Firetail Finches in Waratah
5 layers Multi-block Linocut print · Edition of 100
Size 48 x 61 cm / 18.8 x 24 in
Handcrafted linoprint, featuring a couple of Beautiful Firetail Finches in Waratahs. Printed on archival, 100% cotton Fabriano Rosaspina paper. Limited edition of 100, signed and numbered by the artist.This is a multi layered linoprint, printed off five hand carved plates, and printed using a hand powered etching press in the artist's studio in southern Tasmania.The handmade nature of this printing technique means that every copy will be so ever slightly different from one another, each having their own uniqueness.
The only native Finch in Tasmania, the Beautiful Firetail Finch is known to be a little elusive, albeit social, gathering in groups of up to 20. If they are confined to coastal areas on the mainland, in Tasmania they are found throughout the island and at various altitude. They feed mostly on seeds, and are never far from a body of water. Their numbers are declining due to habitat loss and the rise of predatory feral cats.
The Tasmanian Waratah (Talopea Truncata) is an Alpine shrub producing stunning flowers in late Spring, early Summer. While they sport the same red hue as their mainland counterparts, the size of the Tasmanian flowerhead itself is much smaller at about 6-10 cm diameter, and holds fewer individual flowers, resulting in an airier, more delicate inflorescence.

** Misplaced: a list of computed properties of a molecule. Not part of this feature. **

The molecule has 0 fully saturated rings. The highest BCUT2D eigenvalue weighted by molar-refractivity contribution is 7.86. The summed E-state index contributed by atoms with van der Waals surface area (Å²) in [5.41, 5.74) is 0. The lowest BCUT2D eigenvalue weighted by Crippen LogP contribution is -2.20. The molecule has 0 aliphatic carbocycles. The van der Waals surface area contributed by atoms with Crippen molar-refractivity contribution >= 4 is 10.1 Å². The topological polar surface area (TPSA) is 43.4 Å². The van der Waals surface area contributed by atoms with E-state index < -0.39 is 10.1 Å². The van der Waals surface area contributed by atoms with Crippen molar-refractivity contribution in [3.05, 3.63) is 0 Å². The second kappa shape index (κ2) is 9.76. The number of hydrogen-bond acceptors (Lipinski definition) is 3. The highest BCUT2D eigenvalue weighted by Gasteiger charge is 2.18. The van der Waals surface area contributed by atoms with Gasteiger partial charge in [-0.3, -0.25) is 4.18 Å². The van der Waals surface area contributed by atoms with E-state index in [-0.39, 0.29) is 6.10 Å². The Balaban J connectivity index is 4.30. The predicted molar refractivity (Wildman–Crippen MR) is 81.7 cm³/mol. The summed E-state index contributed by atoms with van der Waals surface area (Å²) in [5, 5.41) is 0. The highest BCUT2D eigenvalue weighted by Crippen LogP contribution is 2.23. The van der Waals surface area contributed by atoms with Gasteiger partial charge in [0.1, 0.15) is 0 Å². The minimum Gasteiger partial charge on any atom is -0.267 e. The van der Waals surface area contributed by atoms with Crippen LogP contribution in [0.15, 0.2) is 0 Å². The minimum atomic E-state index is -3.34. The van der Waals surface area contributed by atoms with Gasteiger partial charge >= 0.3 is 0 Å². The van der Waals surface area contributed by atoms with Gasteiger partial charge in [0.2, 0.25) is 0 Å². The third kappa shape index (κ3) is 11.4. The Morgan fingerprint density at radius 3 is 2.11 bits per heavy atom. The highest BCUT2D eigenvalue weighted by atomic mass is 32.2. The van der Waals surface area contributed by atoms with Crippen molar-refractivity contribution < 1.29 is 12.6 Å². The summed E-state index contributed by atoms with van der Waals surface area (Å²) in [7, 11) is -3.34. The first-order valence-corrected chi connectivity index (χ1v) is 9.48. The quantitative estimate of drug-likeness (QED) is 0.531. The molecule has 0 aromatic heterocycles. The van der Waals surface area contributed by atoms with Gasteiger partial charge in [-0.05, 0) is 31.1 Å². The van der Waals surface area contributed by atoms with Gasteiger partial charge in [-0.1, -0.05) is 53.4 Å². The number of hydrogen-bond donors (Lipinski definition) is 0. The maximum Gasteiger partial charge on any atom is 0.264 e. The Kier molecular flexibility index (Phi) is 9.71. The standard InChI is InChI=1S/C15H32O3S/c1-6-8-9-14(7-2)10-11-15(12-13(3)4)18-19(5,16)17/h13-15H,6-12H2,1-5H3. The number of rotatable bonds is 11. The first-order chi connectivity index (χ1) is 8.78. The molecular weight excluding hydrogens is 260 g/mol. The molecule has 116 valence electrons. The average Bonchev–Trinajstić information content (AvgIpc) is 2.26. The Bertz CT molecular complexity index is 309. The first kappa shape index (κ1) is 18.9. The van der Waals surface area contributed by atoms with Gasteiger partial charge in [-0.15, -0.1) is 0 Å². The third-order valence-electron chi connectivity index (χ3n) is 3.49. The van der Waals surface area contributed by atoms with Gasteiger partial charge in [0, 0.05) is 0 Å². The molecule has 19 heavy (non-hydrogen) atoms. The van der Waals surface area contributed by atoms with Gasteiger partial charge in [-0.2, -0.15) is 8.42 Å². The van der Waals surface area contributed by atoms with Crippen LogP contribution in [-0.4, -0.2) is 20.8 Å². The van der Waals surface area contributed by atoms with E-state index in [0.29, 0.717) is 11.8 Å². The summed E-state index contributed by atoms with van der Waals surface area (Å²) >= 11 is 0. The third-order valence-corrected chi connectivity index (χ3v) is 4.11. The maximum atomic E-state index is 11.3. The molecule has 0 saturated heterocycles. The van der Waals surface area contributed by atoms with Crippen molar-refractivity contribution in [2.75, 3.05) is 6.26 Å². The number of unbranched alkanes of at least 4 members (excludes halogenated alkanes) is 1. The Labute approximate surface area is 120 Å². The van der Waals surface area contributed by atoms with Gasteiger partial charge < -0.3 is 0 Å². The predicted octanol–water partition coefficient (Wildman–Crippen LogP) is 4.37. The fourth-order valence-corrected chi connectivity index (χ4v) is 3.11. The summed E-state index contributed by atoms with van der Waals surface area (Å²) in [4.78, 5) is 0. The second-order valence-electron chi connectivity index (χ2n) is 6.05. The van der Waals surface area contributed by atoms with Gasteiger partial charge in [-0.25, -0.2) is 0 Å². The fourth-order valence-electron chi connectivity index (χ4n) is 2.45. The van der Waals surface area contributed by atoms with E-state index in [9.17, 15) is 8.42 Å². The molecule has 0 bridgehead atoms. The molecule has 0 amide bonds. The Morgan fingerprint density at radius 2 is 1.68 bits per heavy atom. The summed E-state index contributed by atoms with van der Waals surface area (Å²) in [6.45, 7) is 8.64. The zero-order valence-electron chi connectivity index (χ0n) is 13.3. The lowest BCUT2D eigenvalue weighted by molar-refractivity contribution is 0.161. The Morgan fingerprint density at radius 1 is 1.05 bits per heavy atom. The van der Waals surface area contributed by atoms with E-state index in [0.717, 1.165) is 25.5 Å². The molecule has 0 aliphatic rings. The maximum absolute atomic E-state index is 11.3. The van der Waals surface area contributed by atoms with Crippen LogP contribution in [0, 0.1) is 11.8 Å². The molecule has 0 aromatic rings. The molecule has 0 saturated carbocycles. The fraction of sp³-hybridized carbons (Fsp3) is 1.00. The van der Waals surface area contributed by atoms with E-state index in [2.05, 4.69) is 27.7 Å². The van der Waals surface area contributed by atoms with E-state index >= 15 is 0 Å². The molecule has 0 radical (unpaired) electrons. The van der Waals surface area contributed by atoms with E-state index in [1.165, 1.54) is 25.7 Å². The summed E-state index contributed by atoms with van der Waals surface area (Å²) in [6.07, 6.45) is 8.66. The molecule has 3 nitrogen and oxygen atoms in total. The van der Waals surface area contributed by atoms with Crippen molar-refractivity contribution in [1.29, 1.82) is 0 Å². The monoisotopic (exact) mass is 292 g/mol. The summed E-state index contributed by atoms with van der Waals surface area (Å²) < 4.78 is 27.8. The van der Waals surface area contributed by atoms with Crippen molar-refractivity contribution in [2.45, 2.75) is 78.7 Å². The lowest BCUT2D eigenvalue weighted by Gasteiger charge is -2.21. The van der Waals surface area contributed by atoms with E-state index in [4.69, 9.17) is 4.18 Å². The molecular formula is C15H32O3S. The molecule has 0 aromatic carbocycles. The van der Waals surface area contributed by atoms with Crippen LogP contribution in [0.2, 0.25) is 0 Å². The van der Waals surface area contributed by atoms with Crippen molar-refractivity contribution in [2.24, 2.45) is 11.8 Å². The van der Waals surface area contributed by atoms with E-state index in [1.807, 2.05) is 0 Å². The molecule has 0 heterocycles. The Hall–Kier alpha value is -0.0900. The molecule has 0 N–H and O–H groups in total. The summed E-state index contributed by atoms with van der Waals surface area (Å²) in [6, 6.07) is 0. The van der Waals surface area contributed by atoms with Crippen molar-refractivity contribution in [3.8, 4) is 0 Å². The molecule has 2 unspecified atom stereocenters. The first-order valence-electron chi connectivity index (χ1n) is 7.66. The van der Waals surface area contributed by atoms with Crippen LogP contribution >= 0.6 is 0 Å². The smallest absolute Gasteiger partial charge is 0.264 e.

The Nitty Gritty
This colourful print was executed using the multiplate method, meaning that I carved one block for each layer/colour. In this case I used 5 blocks of linoleum.Once my design has been identically transferred to all five blocks, I started carving each one in a different fashion, depending on the desired printing area. A lot of planning went into this one, as I played with techniques that were new to me at the time. I used a gradient for the first time (a gradient is whe... Here, on the background), and I also played with the transparency of the inks in order to create additional colours.Here's the breakdown:1/ The first layer is the light green gradient in the background. I blended three different shades of the same green and blended them up on my roller.2/ The second layer is a lime green, visible in the leaves highlights3/ The third layer is a transluscent brown, which stays mostly true withing the birds' plumage, but turns into an olive green when layed on top of the lime green from the previous layer (see leaves)4/ The fourth layer is the red, also transluscent. Small details where created within the 2nd and 3rd layers wich allowed for the red to take on additional tones when layed on top, creating some deeper hues within the flowerheads.5/ Last, a layer of black to bring contrast and definition to the birds and stem.
To be candid, it wasn't as straightforward as I just made it sound. I had to give it a few tries to get the colours right. The first print run failed and ended in the compost bin (this seems to be a reccuring occurence). The second attempt resulted in a version close to the desired one but with vivid flat colours, giving it a fun 'Pop Art' look. I released it as a tiny edition of 11 (now sold out), having discarded the remaining 25 prints due to the last block shifting in the press and creating smudges. Sometimes linoleum has quirks for no reason. So I discarded the dodgy block and recarved it, refined my colours and added the gradient to bring in some luminosity to the design. Third try really was the charm and my print was done.
I was and am still proud of this one. It somehow marked a turning point in my practice, defining my style that I was fumbling around to find, and made the layering of colours a focus in my work to come.